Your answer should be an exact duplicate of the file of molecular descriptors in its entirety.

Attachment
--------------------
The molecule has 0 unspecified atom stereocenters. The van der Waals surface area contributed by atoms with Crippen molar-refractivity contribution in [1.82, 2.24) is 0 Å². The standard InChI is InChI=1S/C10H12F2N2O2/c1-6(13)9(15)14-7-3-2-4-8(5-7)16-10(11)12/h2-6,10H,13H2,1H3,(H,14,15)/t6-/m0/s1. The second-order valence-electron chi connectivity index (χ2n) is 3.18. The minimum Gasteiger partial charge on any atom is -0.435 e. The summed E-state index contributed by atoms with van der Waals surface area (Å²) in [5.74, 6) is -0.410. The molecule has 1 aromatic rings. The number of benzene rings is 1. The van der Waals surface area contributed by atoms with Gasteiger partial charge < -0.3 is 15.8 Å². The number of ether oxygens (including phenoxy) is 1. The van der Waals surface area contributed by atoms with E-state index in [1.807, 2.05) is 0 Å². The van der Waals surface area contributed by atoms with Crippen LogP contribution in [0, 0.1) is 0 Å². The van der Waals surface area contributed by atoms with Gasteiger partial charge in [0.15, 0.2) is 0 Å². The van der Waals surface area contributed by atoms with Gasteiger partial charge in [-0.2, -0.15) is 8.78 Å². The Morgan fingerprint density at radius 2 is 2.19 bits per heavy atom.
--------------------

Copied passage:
The molecule has 0 unspecified atom stereocenters. The van der Waals surface area contributed by atoms with Crippen molar-refractivity contribution in [1.82, 2.24) is 0 Å². The standard InChI is InChI=1S/C10H12F2N2O2/c1-6(13)9(15)14-7-3-2-4-8(5-7)16-10(11)12/h2-6,10H,13H2,1H3,(H,14,15)/t6-/m0/s1. The second-order valence-electron chi connectivity index (χ2n) is 3.18. The minimum Gasteiger partial charge on any atom is -0.435 e. The summed E-state index contributed by atoms with van der Waals surface area (Å²) in [5.74, 6) is -0.410. The molecule has 1 aromatic rings. The number of benzene rings is 1. The van der Waals surface area contributed by atoms with Gasteiger partial charge < -0.3 is 15.8 Å². The number of ether oxygens (including phenoxy) is 1. The van der Waals surface area contributed by atoms with E-state index in [1.807, 2.05) is 0 Å². The van der Waals surface area contributed by atoms with Crippen LogP contribution in [0, 0.1) is 0 Å². The van der Waals surface area contributed by atoms with Gasteiger partial charge in [0.15, 0.2) is 0 Å². The van der Waals surface area contributed by atoms with Gasteiger partial charge in [-0.2, -0.15) is 8.78 Å². The Morgan fingerprint density at radius 2 is 2.19 bits per heavy atom.